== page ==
Practicing Willingness Throughout Recovery
Everyone in recovery has heard about the importance of willingness. When you first get clean and sober, you have to trust others and be willing to do whatever it takes. At first, it’s usually difficult to follow the suggestions of others, but as you stayed sober, you probably noticed that your recovery program was stronger.
Being willing to go to 12-step meetings, trust other people in recovery, and take suggestions are the bread and butter of your recovery program. Staying sober only happens one day at a time. Once the fog clears, however, living a life of willingness may become more difficult.
Becoming More Willing
There are probably things you’re told you should do, but you don’t want to do them. In life, everyone pretty much has to go to the DMV. We all have bills to pay and jobs that we do. There are things that we perceive as downright unpleasant, such as having surgery or facing a fear. Being willing doesn’t always mean “doing things joyfully.” It means that you’re ready to do what you have to do.
The first thing you do in recovery is to to stop using and start listening to others. Just staying sober shows that you’re capable of working toward willingness. When a person first begins their recovery journey, they’re told to stay away from old friends and old situations. It can be difficult, but it’s not impossible. When you think you can’t become willing to do something, try to remember all of the other changes you’ve made to get to where you are today.
You may not be willing today, but keep acting as if you are. Take the steps you need to take. The feeling of willingness might follow, or you may have to trudge every step of the way. Either way, you'll get stronger and willingness will come more naturally to you.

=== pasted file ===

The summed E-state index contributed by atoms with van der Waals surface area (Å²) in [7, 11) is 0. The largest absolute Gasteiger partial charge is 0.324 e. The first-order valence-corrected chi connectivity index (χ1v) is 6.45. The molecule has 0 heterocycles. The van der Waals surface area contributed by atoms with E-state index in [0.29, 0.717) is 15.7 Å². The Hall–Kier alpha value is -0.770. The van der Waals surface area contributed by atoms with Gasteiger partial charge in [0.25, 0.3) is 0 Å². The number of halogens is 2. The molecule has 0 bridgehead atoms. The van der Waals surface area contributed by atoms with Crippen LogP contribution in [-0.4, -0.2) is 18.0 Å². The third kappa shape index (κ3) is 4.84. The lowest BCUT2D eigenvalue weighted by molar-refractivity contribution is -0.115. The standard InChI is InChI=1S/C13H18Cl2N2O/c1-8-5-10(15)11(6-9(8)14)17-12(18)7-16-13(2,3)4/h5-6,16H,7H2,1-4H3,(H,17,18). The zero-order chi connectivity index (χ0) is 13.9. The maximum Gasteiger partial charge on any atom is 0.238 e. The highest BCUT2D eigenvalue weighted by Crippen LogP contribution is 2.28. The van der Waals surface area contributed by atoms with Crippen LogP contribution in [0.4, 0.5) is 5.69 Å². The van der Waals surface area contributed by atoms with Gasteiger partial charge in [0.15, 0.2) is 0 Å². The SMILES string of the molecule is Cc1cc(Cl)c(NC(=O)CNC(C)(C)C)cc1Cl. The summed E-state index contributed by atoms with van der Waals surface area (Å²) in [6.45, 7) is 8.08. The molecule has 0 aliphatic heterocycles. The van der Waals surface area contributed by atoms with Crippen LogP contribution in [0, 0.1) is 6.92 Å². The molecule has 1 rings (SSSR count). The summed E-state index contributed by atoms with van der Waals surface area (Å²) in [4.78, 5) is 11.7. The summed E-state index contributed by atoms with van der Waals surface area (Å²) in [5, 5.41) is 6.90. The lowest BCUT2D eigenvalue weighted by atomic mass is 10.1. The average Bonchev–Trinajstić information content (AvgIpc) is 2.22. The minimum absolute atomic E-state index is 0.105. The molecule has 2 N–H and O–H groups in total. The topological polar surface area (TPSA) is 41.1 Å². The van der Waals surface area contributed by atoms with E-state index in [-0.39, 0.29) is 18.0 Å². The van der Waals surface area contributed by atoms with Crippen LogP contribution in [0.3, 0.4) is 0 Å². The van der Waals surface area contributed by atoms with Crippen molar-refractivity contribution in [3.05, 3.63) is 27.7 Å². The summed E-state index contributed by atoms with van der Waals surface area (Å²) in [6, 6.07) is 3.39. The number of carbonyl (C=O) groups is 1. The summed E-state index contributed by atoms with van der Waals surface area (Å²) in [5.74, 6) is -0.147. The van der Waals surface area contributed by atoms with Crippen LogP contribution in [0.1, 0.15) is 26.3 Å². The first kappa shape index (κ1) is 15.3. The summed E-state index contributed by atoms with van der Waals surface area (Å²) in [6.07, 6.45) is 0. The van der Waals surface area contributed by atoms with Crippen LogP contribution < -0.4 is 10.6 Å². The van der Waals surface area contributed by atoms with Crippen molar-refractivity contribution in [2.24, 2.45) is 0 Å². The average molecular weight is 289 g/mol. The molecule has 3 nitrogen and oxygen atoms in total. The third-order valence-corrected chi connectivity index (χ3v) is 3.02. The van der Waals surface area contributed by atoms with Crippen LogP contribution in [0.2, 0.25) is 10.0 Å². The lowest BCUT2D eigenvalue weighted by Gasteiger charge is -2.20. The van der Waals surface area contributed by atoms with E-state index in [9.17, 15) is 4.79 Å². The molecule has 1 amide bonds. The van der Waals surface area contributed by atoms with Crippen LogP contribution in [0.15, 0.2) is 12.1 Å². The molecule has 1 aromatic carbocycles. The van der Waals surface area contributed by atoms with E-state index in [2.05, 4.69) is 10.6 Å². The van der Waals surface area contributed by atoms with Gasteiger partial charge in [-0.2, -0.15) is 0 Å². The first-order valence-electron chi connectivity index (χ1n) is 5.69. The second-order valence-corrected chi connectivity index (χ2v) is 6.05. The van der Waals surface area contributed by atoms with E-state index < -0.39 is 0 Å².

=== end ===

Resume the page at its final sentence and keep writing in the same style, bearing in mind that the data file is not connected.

If you have a higher power, many people find that praying for willingness makes them feel more willing on a day to day business.
One Day at a Time
Growth only happens one day at a time. No one is perfect. Few people enter into a recovery program eager to delve into their emotions, the things they’ve done wrong, and the problems that they face. But thousands of people stick around anyway, knowing that they want to change and need help doing it.
If you’re going through something and struggling with willingness, remember to take it a day at a time. Do what you need to do. The feelings will follow, and you’ll have a stronger recovery program by sticking it out.
Interested in Sober Living or Aftercare?
Many people decide that after treatment, they want to continue to live with additional supports in place. Whether you’re interested in living in a structured, supportive setting or attending aftercare as you adjust to everyday life, we’re here to help. Call us at 760-216-2077 for more information on our programs.